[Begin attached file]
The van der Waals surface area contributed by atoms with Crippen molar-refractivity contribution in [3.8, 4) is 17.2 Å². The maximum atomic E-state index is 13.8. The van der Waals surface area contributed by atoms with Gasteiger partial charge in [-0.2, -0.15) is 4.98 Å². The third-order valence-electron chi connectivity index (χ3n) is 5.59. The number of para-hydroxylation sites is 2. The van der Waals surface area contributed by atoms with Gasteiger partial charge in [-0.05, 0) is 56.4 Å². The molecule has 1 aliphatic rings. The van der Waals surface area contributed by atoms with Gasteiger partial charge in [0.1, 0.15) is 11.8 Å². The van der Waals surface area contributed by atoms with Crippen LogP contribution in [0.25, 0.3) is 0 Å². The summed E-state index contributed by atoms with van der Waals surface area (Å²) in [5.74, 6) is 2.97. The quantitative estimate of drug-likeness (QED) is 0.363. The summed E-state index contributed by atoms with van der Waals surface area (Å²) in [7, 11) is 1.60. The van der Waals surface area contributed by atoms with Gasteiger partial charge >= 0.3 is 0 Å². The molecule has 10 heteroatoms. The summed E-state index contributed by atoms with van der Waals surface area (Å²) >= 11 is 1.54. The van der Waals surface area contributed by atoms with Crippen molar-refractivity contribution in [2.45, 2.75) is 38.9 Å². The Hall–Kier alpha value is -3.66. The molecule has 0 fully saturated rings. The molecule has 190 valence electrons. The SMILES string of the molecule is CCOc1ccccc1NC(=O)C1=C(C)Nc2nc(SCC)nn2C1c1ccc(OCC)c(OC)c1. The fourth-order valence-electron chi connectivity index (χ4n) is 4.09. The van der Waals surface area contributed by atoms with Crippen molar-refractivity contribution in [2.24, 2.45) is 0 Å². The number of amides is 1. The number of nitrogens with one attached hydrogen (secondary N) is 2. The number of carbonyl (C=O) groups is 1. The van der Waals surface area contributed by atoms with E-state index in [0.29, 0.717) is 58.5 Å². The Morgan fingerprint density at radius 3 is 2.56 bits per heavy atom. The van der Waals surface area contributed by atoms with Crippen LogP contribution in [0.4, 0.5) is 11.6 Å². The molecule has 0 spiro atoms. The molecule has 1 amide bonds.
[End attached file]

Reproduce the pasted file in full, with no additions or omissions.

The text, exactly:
The van der Waals surface area contributed by atoms with Crippen molar-refractivity contribution in [3.8, 4) is 17.2 Å². The maximum atomic E-state index is 13.8. The van der Waals surface area contributed by atoms with Gasteiger partial charge in [-0.2, -0.15) is 4.98 Å². The third-order valence-electron chi connectivity index (χ3n) is 5.59. The number of para-hydroxylation sites is 2. The van der Waals surface area contributed by atoms with Gasteiger partial charge in [-0.05, 0) is 56.4 Å². The molecule has 1 aliphatic rings. The van der Waals surface area contributed by atoms with Gasteiger partial charge in [0.1, 0.15) is 11.8 Å². The van der Waals surface area contributed by atoms with Crippen LogP contribution in [0.25, 0.3) is 0 Å². The summed E-state index contributed by atoms with van der Waals surface area (Å²) in [5.74, 6) is 2.97. The quantitative estimate of drug-likeness (QED) is 0.363. The summed E-state index contributed by atoms with van der Waals surface area (Å²) in [7, 11) is 1.60. The van der Waals surface area contributed by atoms with Gasteiger partial charge >= 0.3 is 0 Å². The molecule has 10 heteroatoms. The summed E-state index contributed by atoms with van der Waals surface area (Å²) >= 11 is 1.54. The van der Waals surface area contributed by atoms with Crippen molar-refractivity contribution in [2.45, 2.75) is 38.9 Å². The Hall–Kier alpha value is -3.66. The molecule has 0 fully saturated rings. The molecule has 190 valence electrons. The SMILES string of the molecule is CCOc1ccccc1NC(=O)C1=C(C)Nc2nc(SCC)nn2C1c1ccc(OCC)c(OC)c1. The fourth-order valence-electron chi connectivity index (χ4n) is 4.09. The van der Waals surface area contributed by atoms with Crippen molar-refractivity contribution in [2.24, 2.45) is 0 Å². The number of amides is 1. The number of nitrogens with one attached hydrogen (secondary N) is 2. The number of carbonyl (C=O) groups is 1. The van der Waals surface area contributed by atoms with E-state index in [0.29, 0.717) is 58.5 Å². The Morgan fingerprint density at radius 3 is 2.56 bits per heavy atom. The van der Waals surface area contributed by atoms with Crippen LogP contribution in [0.4, 0.5) is 11.6 Å². The molecule has 0 spiro atoms. The molecule has 1 amide bonds.